66), which correspond to Na-rich pockets in NaBiS2, as discussed in Huang & Kavanagh et al. .
--atoms-idx option is used to specify the atoms to be projected onto the unfolded band structure. This takes a
string of the form
f are integers corresponding to the atom indices
in the VASP structure file (i.e.
CONTCAR, corresponding to the
PROCAR being used to obtain the
projections). Different groups are separated by
- can be used to define the range for each projected atom
type. A comma-separated list can also be used instead of ranges with hyphens. Note that 1-based indexing is used for
atoms, matching the convention in VASP, which is then converted to zero-based indexing internally in python.
Unfolded Band Structure with Orbital Projections#
If we want to see the contributions of specific orbitals to the unfolded band structure, we can use the
option. This takes a string of the form
f are the orbitals we want
to project onto the unfolded band structure.
For example, if we want to see the contributions of the Bi \(s\), \(p\) and S \(s\) orbitals to the unfolded band structure, we can use the following command:
easyunfold unfold plot-projections --atoms "Bi,Bi,S" --orbitals="s|p|s" --intensity 3 --combined \ --dos vasprun.xml.gz --zero-line --dos-label "DOS" --gaussian 0.1 --no-total --scale 5
Here we have separated out the contributions of Bi \(s\) orbitals (which have some weak anti-bonding contributions to the upper ‘bulk’ VBM as expected, due to the occupied Bi lone-pair; see refs  and ) and \(p\) orbitals (which contribute to the conduction band and lower valence band). We have also shown only the \(s\) orbital contributions of sulfur, which we can see have minimal contributions to the electronic structure near the band gap.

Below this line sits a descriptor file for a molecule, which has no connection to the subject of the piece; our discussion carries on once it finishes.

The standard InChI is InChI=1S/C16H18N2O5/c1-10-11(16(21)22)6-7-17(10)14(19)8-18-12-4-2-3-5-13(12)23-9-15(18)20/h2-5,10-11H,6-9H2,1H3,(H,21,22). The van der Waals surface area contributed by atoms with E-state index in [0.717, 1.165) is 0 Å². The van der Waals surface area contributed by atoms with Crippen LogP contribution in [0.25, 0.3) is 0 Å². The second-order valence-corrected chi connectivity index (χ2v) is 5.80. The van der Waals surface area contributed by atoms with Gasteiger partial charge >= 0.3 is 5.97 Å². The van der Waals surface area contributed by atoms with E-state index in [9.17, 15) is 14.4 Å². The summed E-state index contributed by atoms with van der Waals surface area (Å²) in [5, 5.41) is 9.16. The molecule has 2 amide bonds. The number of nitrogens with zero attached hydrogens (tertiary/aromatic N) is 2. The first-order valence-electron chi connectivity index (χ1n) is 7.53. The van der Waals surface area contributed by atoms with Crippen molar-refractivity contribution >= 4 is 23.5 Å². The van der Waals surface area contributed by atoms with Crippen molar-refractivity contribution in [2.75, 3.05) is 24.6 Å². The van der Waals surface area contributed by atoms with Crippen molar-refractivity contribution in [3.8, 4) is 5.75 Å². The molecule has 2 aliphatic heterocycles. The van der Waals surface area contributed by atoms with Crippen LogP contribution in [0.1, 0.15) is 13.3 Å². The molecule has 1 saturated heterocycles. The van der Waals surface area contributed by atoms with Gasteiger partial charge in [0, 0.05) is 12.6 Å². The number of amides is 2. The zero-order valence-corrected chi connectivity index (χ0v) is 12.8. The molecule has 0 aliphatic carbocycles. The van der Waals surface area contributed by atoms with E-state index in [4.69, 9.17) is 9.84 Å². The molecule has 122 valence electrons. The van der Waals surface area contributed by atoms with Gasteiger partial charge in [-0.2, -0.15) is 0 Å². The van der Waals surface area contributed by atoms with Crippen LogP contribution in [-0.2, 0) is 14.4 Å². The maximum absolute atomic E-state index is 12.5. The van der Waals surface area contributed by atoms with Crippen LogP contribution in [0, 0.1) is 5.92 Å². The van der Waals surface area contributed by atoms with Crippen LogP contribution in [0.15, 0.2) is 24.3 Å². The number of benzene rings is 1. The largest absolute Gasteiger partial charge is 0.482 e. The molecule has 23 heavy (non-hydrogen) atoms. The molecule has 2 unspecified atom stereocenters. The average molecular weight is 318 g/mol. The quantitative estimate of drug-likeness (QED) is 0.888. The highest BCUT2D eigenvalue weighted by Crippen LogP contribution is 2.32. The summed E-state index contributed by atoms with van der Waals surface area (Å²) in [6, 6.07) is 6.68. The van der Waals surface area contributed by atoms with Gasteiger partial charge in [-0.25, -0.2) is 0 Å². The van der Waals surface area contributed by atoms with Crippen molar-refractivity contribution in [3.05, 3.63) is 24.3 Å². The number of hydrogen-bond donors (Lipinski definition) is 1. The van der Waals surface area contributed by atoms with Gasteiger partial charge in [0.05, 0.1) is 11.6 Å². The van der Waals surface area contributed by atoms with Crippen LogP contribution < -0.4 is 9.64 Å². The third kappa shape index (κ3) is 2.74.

\(lm\)-decomposed Orbital Projections#
We can also use the
--orbitals option to project onto specific \(lm\)-decomposed orbitals, and/or use the
--dos-orbitals option to split the DOS plot into \(lm\)-decomposed orbital contributions. For example, if we want to
see the contributions of the Bi and S \(p_x\), \(p_y\) and \(p_z\) orbitals to the unfolded band structure, we can use the
easyunfold unfold plot-projections --atoms "Na,Bi,S" --orbitals="all|px,py,pz|px,py,pz" --intensity 3 --combined \ --dos vasprun.xml.gz --zero-line --dos-label "DOS" --gaussian 0.1 --no-total --scale 6
Here, the \(p_x\), \(p_y\) and \(p_z\) orbitals do not differ significantly in their contributions to the electronic structure, due to the cubic symmetry of the NaBiS2 crystal structure. However, in other cases, such as for the \(d\) orbitals of transition metals in octahedral/tetrahedral environments, we would expect to see significant differences in the contributions of different \(lm\)-decomposed orbitals to the electronic structure.
There are many customisation options available for the plotting functions in
easyunfold plot -h or
easyunfold unfold plot-projections -h for more details!